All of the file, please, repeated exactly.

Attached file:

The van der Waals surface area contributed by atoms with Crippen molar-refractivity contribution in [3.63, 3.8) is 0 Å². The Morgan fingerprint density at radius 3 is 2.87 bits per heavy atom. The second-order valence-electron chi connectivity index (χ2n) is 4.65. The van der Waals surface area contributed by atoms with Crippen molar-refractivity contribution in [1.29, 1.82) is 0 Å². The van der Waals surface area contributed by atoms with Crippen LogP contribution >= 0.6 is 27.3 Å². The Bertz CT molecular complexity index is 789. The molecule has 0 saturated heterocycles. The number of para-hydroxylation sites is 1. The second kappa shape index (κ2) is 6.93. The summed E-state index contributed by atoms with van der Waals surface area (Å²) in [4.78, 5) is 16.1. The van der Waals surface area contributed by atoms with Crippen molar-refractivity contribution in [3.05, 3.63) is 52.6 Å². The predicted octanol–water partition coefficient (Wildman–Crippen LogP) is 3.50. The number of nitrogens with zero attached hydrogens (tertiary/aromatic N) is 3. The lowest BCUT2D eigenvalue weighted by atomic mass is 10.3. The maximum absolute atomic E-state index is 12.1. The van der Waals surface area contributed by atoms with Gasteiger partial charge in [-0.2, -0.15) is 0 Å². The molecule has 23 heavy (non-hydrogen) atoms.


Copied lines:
The van der Waals surface area contributed by atoms with Crippen molar-refractivity contribution in [3.63, 3.8) is 0 Å². The Morgan fingerprint density at radius 3 is 2.87 bits per heavy atom. The second-order valence-electron chi connectivity index (χ2n) is 4.65. The van der Waals surface area contributed by atoms with Crippen molar-refractivity contribution in [1.29, 1.82) is 0 Å². The van der Waals surface area contributed by atoms with Crippen LogP contribution >= 0.6 is 27.3 Å². The Bertz CT molecular complexity index is 789. The molecule has 0 saturated heterocycles. The number of para-hydroxylation sites is 1. The second kappa shape index (κ2) is 6.93. The summed E-state index contributed by atoms with van der Waals surface area (Å²) in [4.78, 5) is 16.1. The van der Waals surface area contributed by atoms with Crippen molar-refractivity contribution in [3.05, 3.63) is 52.6 Å². The predicted octanol–water partition coefficient (Wildman–Crippen LogP) is 3.50. The number of nitrogens with zero attached hydrogens (tertiary/aromatic N) is 3. The lowest BCUT2D eigenvalue weighted by atomic mass is 10.3. The maximum absolute atomic E-state index is 12.1. The van der Waals surface area contributed by atoms with Gasteiger partial charge in [-0.2, -0.15) is 0 Å². The molecule has 23 heavy (non-hydrogen) atoms.